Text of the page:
I guess he went home for the weekend (or is still in the bar), but it's a little surprising, given how green he is, that he wouldn't have come back to the office, although it's not like he'd be any more sober, as Stan and (especially) Peggy seem wasted. Stan pays Roger all the respect he's earned before heading out, leaving Roger to ask Peggy what she's doing that night. Peggy mock-seductively asks Roger what he has in mind, prompting him disapprovingly to ask if she's drunk, and Roger Sterling has said and done some hypocritical things, but him acting stern about drinking in the office threatens to rupture the very fabric of space and time. Roger tells her he needs her to work up something for Mohawk, but Peggy replies that for that account, "your quote man is Ginsberg." Heh. Already fresh out of ideas, Roger reaches into his Pocket O'Bribery, hands Peggy a bill, and tells her he needs her to work it up and on Monday explain to Ginzo and Pete that Roger asked her to -- only sometime last week, which I take to be before Ginzo was hired. It's not a story that should hold up to any kind of strict scrutiny, but Peggy takes the money; however, Roger then clarifies that there's no brief because he never told Ginzo about it at all, but since American Airlines is taking everything big and giving their northeast corridor to Mohawk, they need this campaign to capitalize. Peggy, drunk enough to be slurrily amused with herself, comes up with a couple strike-themed slogans, prompting Roger to reply, "Hey, Trotsky, you're in advertising." Hee. Peggy asks what, then, the angle is, and Roger babbles some half-baked nonsense before heading for the door, but Peggy's like, wait just a minute -- ten bucks for an entire corporate-image campaign is not nearly going to cut it, and when Roger points out he could make her do it for nothing, she replies, "You're right. The work is ten dollars; the lie is extra." You guys, I don't know a lot of things, but I'm pretty sure Joe R, consummate Peggy-lover, is enjoying this moment immensely. Roger asks what she makes a week, and Peggy is once more drunkenly pleased with herself as she notes that him not knowing is helpful, even looking around at a nonexistent crowd with an "Am I right?" look on her face. I love this scene so much. Beaten, Roger hands over all the money in his pocket, which is FOUR HUNDRED DOLLARS, like does he have a side gig as Monty Hall's understudy? Roger heads out before Peggy can take his watch (seriously, she threatens that, it's awesome), and then Megan enters and asks if she's staying. Peggy says yes, as something "came up," and asks Megan to tell "Patricia" she can go home. When she's gone, Peggy gleefully counts the money, and rarely do I watch a scene more times than I need to in order to recap it, but this one's an exception.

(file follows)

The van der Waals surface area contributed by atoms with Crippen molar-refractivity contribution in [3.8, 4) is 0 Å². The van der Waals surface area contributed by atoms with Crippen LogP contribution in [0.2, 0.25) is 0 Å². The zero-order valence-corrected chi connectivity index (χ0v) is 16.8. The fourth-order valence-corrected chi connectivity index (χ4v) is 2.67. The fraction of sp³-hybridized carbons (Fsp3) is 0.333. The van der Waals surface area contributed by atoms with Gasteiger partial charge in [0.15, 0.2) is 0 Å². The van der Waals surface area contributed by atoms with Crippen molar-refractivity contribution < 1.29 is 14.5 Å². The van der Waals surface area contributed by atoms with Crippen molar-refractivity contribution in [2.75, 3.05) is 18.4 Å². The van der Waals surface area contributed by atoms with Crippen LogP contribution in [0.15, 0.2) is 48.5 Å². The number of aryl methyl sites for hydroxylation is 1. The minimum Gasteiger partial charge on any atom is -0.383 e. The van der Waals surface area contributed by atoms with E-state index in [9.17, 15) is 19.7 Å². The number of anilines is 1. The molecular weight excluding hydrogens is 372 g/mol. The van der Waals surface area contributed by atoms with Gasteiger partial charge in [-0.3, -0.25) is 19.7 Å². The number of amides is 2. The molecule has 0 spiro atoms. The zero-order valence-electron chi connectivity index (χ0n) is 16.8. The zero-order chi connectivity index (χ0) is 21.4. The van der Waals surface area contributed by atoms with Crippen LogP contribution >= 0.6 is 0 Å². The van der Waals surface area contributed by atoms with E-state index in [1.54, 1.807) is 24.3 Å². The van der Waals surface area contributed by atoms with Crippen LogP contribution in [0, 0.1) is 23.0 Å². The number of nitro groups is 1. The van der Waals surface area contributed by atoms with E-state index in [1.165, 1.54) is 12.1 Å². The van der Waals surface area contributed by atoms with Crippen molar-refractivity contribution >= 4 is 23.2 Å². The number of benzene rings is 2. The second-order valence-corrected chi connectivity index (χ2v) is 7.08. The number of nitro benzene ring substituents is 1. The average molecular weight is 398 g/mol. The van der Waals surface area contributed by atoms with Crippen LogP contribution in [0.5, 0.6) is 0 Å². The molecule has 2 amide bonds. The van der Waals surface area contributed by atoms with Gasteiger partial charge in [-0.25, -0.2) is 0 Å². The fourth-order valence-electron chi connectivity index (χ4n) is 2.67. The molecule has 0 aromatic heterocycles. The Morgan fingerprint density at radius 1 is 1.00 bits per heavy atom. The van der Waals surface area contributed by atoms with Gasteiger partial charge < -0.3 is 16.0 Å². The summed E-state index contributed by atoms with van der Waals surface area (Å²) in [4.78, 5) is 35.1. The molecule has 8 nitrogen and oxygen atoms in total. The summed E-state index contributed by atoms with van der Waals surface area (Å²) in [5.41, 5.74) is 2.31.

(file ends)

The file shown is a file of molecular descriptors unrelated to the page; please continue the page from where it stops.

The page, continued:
Episode Report CardCouch Baron: A- | 1068 USERS: B+
YOU GRADE IT